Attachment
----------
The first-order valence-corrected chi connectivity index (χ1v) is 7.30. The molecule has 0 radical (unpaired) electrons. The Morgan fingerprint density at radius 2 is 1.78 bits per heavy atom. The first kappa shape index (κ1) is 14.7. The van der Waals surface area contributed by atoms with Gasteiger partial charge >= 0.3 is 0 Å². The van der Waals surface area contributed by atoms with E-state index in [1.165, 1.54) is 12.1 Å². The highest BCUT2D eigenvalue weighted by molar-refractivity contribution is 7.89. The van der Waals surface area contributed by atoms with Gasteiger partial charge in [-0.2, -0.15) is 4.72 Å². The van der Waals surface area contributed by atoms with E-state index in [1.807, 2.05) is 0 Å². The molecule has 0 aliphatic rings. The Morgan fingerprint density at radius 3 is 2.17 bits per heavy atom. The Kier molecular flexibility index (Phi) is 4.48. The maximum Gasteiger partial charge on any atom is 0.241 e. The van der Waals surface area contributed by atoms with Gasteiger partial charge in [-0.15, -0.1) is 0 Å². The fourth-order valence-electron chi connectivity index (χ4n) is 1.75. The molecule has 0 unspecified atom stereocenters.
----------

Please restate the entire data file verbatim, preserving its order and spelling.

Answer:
The first-order valence-corrected chi connectivity index (χ1v) is 7.30. The molecule has 0 radical (unpaired) electrons. The Morgan fingerprint density at radius 2 is 1.78 bits per heavy atom. The first kappa shape index (κ1) is 14.7. The van der Waals surface area contributed by atoms with Gasteiger partial charge >= 0.3 is 0 Å². The van der Waals surface area contributed by atoms with E-state index in [1.165, 1.54) is 12.1 Å². The highest BCUT2D eigenvalue weighted by molar-refractivity contribution is 7.89. The van der Waals surface area contributed by atoms with Gasteiger partial charge in [-0.2, -0.15) is 4.72 Å². The van der Waals surface area contributed by atoms with E-state index in [1.807, 2.05) is 0 Å². The molecule has 0 aliphatic rings. The Morgan fingerprint density at radius 3 is 2.17 bits per heavy atom. The Kier molecular flexibility index (Phi) is 4.48. The maximum Gasteiger partial charge on any atom is 0.241 e. The van der Waals surface area contributed by atoms with Gasteiger partial charge in [-0.15, -0.1) is 0 Å². The fourth-order valence-electron chi connectivity index (χ4n) is 1.75. The molecule has 0 unspecified atom stereocenters.